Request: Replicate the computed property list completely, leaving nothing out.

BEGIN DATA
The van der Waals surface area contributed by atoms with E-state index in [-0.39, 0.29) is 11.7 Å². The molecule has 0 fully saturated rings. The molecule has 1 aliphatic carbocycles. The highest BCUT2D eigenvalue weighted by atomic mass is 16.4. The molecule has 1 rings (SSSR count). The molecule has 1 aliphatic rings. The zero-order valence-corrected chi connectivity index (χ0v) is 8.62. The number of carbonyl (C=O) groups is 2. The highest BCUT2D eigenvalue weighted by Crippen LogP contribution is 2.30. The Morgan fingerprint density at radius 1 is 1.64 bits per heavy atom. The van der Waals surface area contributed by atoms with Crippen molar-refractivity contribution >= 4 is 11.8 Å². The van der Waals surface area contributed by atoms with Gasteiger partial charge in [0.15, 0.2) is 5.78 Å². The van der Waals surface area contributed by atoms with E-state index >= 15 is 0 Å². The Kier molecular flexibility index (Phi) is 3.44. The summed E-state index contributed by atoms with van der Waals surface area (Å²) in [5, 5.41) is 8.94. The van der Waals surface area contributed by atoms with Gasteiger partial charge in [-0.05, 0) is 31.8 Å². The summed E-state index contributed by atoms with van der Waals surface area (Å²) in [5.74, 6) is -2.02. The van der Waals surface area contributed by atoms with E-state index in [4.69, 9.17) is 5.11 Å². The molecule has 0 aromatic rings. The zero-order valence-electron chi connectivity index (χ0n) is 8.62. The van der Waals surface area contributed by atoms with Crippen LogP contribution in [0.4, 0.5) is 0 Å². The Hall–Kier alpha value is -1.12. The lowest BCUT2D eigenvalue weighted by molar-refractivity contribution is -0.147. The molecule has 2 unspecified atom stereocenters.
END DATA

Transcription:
The van der Waals surface area contributed by atoms with E-state index in [-0.39, 0.29) is 11.7 Å². The molecule has 0 fully saturated rings. The molecule has 1 aliphatic carbocycles. The highest BCUT2D eigenvalue weighted by atomic mass is 16.4. The molecule has 1 rings (SSSR count). The molecule has 1 aliphatic rings. The zero-order valence-corrected chi connectivity index (χ0v) is 8.62. The number of carbonyl (C=O) groups is 2. The highest BCUT2D eigenvalue weighted by Crippen LogP contribution is 2.30. The Morgan fingerprint density at radius 1 is 1.64 bits per heavy atom. The van der Waals surface area contributed by atoms with Crippen molar-refractivity contribution >= 4 is 11.8 Å². The van der Waals surface area contributed by atoms with Gasteiger partial charge in [0.15, 0.2) is 5.78 Å². The van der Waals surface area contributed by atoms with E-state index >= 15 is 0 Å². The Kier molecular flexibility index (Phi) is 3.44. The summed E-state index contributed by atoms with van der Waals surface area (Å²) in [5, 5.41) is 8.94. The van der Waals surface area contributed by atoms with Gasteiger partial charge in [-0.05, 0) is 31.8 Å². The summed E-state index contributed by atoms with van der Waals surface area (Å²) in [5.74, 6) is -2.02. The van der Waals surface area contributed by atoms with E-state index in [4.69, 9.17) is 5.11 Å². The molecule has 0 aromatic rings. The zero-order valence-electron chi connectivity index (χ0n) is 8.62. The van der Waals surface area contributed by atoms with Crippen LogP contribution in [0.4, 0.5) is 0 Å². The Hall–Kier alpha value is -1.12. The lowest BCUT2D eigenvalue weighted by molar-refractivity contribution is -0.147. The molecule has 2 unspecified atom stereocenters.